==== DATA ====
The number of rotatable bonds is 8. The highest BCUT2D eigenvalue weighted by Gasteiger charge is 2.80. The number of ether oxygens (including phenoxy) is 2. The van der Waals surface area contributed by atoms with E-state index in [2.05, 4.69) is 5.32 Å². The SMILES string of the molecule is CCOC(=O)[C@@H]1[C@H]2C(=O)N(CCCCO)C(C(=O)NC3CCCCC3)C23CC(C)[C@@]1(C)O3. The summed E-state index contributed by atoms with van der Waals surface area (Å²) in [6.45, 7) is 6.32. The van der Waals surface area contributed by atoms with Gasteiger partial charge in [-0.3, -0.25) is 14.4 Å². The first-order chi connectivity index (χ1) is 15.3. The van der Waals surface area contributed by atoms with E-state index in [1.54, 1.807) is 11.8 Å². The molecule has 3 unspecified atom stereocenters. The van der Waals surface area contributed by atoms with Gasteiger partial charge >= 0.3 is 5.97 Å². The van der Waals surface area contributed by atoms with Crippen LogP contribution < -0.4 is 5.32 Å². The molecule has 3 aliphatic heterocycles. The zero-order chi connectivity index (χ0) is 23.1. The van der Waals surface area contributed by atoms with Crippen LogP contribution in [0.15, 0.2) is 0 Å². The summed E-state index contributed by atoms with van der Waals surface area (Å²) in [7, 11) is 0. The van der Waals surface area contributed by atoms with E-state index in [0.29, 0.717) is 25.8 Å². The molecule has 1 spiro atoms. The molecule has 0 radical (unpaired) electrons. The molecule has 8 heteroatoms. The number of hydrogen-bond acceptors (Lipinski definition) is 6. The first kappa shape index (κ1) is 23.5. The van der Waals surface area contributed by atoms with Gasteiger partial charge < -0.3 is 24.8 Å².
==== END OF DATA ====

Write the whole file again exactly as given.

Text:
The number of rotatable bonds is 8. The highest BCUT2D eigenvalue weighted by Gasteiger charge is 2.80. The number of ether oxygens (including phenoxy) is 2. The van der Waals surface area contributed by atoms with E-state index in [2.05, 4.69) is 5.32 Å². The SMILES string of the molecule is CCOC(=O)[C@@H]1[C@H]2C(=O)N(CCCCO)C(C(=O)NC3CCCCC3)C23CC(C)[C@@]1(C)O3. The summed E-state index contributed by atoms with van der Waals surface area (Å²) in [6.45, 7) is 6.32. The van der Waals surface area contributed by atoms with Gasteiger partial charge in [-0.3, -0.25) is 14.4 Å². The first-order chi connectivity index (χ1) is 15.3. The van der Waals surface area contributed by atoms with E-state index in [1.54, 1.807) is 11.8 Å². The molecule has 3 unspecified atom stereocenters. The van der Waals surface area contributed by atoms with Gasteiger partial charge >= 0.3 is 5.97 Å². The van der Waals surface area contributed by atoms with Crippen LogP contribution < -0.4 is 5.32 Å². The molecule has 3 aliphatic heterocycles. The zero-order chi connectivity index (χ0) is 23.1. The van der Waals surface area contributed by atoms with Crippen LogP contribution in [0.15, 0.2) is 0 Å². The summed E-state index contributed by atoms with van der Waals surface area (Å²) in [7, 11) is 0. The van der Waals surface area contributed by atoms with E-state index in [0.29, 0.717) is 25.8 Å². The molecule has 1 spiro atoms. The molecule has 0 radical (unpaired) electrons. The molecule has 8 heteroatoms. The number of hydrogen-bond acceptors (Lipinski definition) is 6. The first kappa shape index (κ1) is 23.5. The van der Waals surface area contributed by atoms with Gasteiger partial charge < -0.3 is 24.8 Å².